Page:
THE TAMING OF THE SHREW
by William Shakespeare.
Queen’s Theatre Billet Lane RM11 1QT To 30 April 2011.
Tue-Sat 8pm Mat 16, 29 April 2.30pm.
Audio-described/BSL Signed 16 April 2.30pm.
Runs 2hr 25min One interval.
TICKETS: 01708 443333.
Review: Timothy Ramsden 11 April.
East London takes Shakespeare way out West.
As if its sexual politics hasn’t caused enough grief, along comes gun-totin’ director Bob Carlton to make a case for Taming of the Shrew as the first spaghetti western. Clearly, when young Carlton wasn’t hanging around record-players acquiring the encyclopaedic rock-‘n’-roll catalogue that’d inform his sci-fi and gangster Shakespeare adaptations, he was sneaking into local flea-pits, from which he now retrieves Pearl & Dean’s iconic advertising columns, a gaudy technicolour Intermission slide, and just about ev’ry trick of the John Ford trade.
Cut to the Chase.., Carlton’s Hornchurch company, enthusiastically create the musical soundtrack – no harmonies closer, no grass bluer, strumming just about everything that can be strummed, from double-bass through banjo and guitar to horse-hoof coconut shells (if they are strummed).
Way down in Padua, Texas – suspiciously close to Monument Valley (Ford’s regular cinematic haunt) – Baptista Minola keeps the saloon, where ‘The Widow entertains twice-nightly, while younger daughter Bianca, a blonde beauty with a silver tongue she sticks rudely at her sister when daddy’s not looking, is pursued by the local Sheriff and Undertaker, whose shared premises seem like an early one-stop shop.
Or stop-one-shot-shop. There’s plenty of shooting, especially by ornery older sister Katerina. Claire Storey’s spirited girl, confined in Main Street between sheriff and saloon, soon partners-up with a Petruchio who Elliot Harper shows more driven by dutch courage than inner strength.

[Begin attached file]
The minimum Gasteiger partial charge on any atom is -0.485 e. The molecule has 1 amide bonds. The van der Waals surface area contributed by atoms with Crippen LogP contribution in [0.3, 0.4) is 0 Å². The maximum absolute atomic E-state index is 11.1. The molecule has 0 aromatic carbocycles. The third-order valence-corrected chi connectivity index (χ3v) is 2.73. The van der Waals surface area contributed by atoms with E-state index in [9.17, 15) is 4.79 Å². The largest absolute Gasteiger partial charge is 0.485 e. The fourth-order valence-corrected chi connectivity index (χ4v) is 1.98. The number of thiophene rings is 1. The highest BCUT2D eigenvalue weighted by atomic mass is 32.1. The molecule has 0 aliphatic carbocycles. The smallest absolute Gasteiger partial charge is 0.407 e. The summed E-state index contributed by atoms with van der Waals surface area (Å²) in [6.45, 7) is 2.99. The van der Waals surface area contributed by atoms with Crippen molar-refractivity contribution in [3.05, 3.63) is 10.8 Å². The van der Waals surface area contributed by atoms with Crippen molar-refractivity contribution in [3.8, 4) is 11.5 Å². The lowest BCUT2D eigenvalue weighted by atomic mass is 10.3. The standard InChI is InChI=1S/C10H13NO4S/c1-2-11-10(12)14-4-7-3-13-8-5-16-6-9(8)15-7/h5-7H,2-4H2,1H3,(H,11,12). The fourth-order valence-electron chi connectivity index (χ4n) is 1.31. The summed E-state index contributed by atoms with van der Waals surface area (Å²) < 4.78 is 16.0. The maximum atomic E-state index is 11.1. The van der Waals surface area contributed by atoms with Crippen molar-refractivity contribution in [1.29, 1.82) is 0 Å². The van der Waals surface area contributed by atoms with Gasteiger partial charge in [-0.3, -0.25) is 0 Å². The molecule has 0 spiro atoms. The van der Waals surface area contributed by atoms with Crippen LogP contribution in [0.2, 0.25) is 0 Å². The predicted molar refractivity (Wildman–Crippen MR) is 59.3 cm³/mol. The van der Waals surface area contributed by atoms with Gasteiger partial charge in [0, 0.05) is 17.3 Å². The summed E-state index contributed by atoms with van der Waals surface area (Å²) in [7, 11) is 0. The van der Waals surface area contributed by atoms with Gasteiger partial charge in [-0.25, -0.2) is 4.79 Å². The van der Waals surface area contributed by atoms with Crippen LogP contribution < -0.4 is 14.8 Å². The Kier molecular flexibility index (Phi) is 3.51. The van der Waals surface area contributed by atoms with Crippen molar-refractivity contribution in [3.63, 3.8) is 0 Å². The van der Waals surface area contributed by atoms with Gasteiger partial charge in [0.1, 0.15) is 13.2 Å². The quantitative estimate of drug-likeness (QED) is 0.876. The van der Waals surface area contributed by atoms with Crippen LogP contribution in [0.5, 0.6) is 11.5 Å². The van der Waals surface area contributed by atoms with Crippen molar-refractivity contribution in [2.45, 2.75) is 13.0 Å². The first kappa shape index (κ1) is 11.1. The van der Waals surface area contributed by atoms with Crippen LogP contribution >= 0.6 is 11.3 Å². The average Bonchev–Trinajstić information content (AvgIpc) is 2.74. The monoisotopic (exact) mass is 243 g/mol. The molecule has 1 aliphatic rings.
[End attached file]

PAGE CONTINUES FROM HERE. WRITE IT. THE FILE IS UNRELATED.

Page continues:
She has his measure by the time they reach his house – or rather his tepee in the desert, shared with his own personal Tonto in Grumio. Each recognises the other recognises what’s beneath the surface. She joins in the game – it seems less like cruelty here – at last outplaying him by going further than he wants in her submission speech, to the point he has to sweep her off her knees. It’s the final mutual acknowledgment of equality.
Plenty of local colour around, including a blithe Mexican Biondello from Greg Last, in a production where the wit may make more for amusement than hilarity, but where we are surely safe watching something with a Classification Certificate signed by no less than censorship supremo Christopher Sly.
Biondello: Greg Last.
Lucentio: Mark Stanford.
Tranio: Tom Jude.
Hortensio/Vincentio: Matthew Quinn.
Gremio: Jared Ashe.
Kate: Claire Storey.
Baptista: Simon Jessop.
Bianca: Sarah Scowen.
Petruchio: Elliot Harper.
Grumio/The Widow: Natasha Moore.
Director: Bob Carlton.
Dsigner: Norman Coates.
Lighting: Andy Lewis.
Musical Director: Carol Sloman.
Choreographer: Hannah Welch.